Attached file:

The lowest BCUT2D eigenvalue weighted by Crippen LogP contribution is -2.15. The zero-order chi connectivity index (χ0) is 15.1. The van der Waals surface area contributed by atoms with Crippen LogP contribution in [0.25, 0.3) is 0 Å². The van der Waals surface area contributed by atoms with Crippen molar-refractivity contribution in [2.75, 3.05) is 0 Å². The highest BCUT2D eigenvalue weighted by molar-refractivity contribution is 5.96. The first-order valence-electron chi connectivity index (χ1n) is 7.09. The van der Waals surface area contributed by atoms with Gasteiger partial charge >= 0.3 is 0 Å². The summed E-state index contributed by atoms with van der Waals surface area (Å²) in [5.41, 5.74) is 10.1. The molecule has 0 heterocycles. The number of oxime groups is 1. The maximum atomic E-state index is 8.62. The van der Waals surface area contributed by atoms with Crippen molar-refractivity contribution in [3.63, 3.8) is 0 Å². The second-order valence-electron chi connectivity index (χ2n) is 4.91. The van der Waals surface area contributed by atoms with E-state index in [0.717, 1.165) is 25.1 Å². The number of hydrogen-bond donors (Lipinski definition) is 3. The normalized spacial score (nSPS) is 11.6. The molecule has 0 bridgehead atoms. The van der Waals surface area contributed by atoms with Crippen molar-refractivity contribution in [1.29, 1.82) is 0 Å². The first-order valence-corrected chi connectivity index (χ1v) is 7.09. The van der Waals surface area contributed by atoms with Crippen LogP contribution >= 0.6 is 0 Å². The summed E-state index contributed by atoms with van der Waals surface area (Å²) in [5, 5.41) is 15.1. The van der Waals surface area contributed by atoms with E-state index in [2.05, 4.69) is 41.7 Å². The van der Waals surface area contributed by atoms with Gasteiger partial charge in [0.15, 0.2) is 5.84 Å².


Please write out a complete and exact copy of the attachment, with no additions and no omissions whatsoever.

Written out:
The lowest BCUT2D eigenvalue weighted by Crippen LogP contribution is -2.15. The zero-order chi connectivity index (χ0) is 15.1. The van der Waals surface area contributed by atoms with Crippen LogP contribution in [0.25, 0.3) is 0 Å². The van der Waals surface area contributed by atoms with Crippen molar-refractivity contribution in [2.75, 3.05) is 0 Å². The highest BCUT2D eigenvalue weighted by molar-refractivity contribution is 5.96. The first-order valence-electron chi connectivity index (χ1n) is 7.09. The van der Waals surface area contributed by atoms with Gasteiger partial charge >= 0.3 is 0 Å². The summed E-state index contributed by atoms with van der Waals surface area (Å²) in [5.41, 5.74) is 10.1. The molecule has 0 heterocycles. The number of oxime groups is 1. The maximum atomic E-state index is 8.62. The van der Waals surface area contributed by atoms with Crippen molar-refractivity contribution in [3.63, 3.8) is 0 Å². The second-order valence-electron chi connectivity index (χ2n) is 4.91. The van der Waals surface area contributed by atoms with E-state index in [0.717, 1.165) is 25.1 Å². The number of hydrogen-bond donors (Lipinski definition) is 3. The normalized spacial score (nSPS) is 11.6. The molecule has 0 bridgehead atoms. The van der Waals surface area contributed by atoms with Crippen molar-refractivity contribution in [1.29, 1.82) is 0 Å². The first-order valence-corrected chi connectivity index (χ1v) is 7.09. The van der Waals surface area contributed by atoms with Crippen LogP contribution >= 0.6 is 0 Å². The summed E-state index contributed by atoms with van der Waals surface area (Å²) in [5, 5.41) is 15.1. The van der Waals surface area contributed by atoms with E-state index in [2.05, 4.69) is 41.7 Å². The van der Waals surface area contributed by atoms with Gasteiger partial charge in [0.15, 0.2) is 5.84 Å².